The Week Sports and Politics Became One
Sports and politics collide! Three points on their convergence this morning:
1. If you weren’t following along with Patriots receiver Chad Ochocinco while he live-tweeted the State of the Union address last night, you really missed out. Some of @ochocinco’s finer cuts:
“Not being rude but if they stand up and clap on every statement Obama says this could go on well over 3 hours.”
“Anybody notice the guy over Obamas left shoulder doesn’t seem very happy and he’s not smiling. He’s not clapping with joy.”
“@SpeakerBoehner Just read some of your tweets and you seem pretty angry kind sir. I can see you on tv but you’re not smiling. Hope you’re ok”
“Like losing virginity all over again RT @dylgoss7: Hahah i feel like this is @ochocinco ‘s first time experiencing politics.”
2. It’s been much discussed, but Tim Thomas’s decision to skip the Bruins’ White House visit was unusually dumb. The problem wasn’t just the stink it caused, but his muddled rationale. In case you haven’t seen it, here was the explanation he put on his Facebook page:
I believe the Federal government has grown out of control, threatening the Rights, Liberties, and Property of the People.
This is being done at the Executive, Legislative, and Judicial level. This is in direct opposition to the Constitution and the Founding Fathers vision for the Federal government.
Because I believe this, today I exercised my right as a Free Citizen, and did not visit the White House. This was not about politics or party, as in my opinion both parties are responsible for the situation we are in as a country. This was about a choice I had to make as an INDIVIDUAL.
This is the only public statement I will be making on this topic. TT
Aside from the fact that the Constitution says nothing about the merits of a small vs. large federal government and that the various Founding Fathers had very much differing and conflicting ideas about the role of government (I know, from listening to politicians sometimes, you’d think there was one big patriotic group-think back in the late 18th century), Thomas contradicts himself. He says the decision to skip wasn’t about politics, though quite clearly it was. He just spent the previous two paragraphs explaining his politics to us. If it wasn’t about politics, then what could it possibly have been about? Oh right, he says, “This was about a choice I had to make as an INDIVIDUAL.” That’s a circular argument. His statement was supposed to be explaining his choice. To say that his choice to skip the White House was about the choice is just stupid.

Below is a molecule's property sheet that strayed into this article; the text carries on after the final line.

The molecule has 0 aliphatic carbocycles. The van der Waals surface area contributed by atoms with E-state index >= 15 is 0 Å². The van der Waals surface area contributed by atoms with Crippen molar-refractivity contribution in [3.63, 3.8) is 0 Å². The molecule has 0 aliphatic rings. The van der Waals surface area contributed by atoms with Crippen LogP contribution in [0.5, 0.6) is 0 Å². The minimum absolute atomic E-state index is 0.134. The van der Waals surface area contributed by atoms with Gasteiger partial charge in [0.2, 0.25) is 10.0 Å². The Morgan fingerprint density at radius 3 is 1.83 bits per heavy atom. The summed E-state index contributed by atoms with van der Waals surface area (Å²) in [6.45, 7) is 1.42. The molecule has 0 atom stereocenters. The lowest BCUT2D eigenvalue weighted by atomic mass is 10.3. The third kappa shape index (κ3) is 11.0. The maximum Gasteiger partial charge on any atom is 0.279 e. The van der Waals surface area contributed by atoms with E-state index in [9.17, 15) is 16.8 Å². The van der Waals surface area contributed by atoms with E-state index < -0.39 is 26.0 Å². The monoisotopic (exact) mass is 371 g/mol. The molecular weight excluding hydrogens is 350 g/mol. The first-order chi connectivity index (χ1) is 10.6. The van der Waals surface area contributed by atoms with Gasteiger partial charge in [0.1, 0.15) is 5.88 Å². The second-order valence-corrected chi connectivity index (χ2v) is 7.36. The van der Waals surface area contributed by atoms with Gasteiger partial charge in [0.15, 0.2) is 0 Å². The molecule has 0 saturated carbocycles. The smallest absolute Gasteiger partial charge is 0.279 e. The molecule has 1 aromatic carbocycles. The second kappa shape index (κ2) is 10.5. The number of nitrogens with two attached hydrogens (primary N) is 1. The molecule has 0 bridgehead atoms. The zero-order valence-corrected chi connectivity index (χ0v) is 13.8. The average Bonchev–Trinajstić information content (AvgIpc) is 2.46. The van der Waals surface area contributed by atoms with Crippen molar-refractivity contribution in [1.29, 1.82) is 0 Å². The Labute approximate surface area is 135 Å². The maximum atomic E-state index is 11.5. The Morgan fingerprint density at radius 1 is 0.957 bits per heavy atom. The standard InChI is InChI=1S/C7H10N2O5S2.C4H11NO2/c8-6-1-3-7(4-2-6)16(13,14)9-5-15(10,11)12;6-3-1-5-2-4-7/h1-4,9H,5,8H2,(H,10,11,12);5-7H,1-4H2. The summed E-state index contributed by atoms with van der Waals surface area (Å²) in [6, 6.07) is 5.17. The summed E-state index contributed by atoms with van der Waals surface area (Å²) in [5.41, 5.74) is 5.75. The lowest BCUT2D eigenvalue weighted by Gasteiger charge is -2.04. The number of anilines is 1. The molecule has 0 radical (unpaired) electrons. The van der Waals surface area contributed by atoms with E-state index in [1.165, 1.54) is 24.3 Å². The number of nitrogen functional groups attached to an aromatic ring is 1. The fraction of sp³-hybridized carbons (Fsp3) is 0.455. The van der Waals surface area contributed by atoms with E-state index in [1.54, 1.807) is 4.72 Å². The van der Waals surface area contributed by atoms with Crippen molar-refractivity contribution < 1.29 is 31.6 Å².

Thomas is certainly entitled to his politics and allowed to do whatever he wants, but that doesn’t mean we can’t say he’s being dumb, disrespectful, and unnecessarily divisive. That seems to be the opinion of the Bruins, anyway. Fluto Shinzawa has a killer piece in the Globe today, tracking the fallout. Shinzawa quotes one team source as calling Thomas’s decision, “[Expletive] selfish [expletive].’’ The Globe reporter also wrote:
Two team sources think Thomas’s decision won’t have a negative effect inside the dressing room because it reflects no deviation from his character. Separately, the sources both said Thomas’s actions merely revealed what his teammates have known since 2006-07, his first full season with the Bruins: that he is a solitary, me-against-the-world figure who often puts himself in front of the team.
Wow. Shinzawa even suggested this could be the beginning of the end for Thomas in Boston. Remember a few weeks ago when Thomas was simply regarded as a hockey hero?
3. Elizabeth Warren is, if nothing else, determined not to repeat Martha Coakley’s mistakes, at least when it comes to sports. First, Warren tweeted about how she was out in the cold, shaking hands at Fenway Park. And while Coakley wasn’t quite sure whether Curt Schilling pulled for the Yankees or Red Sox, Warren had her opinions on Tom Brady and Eli Manning very much straight during a lively appearance on the Daily Show last night: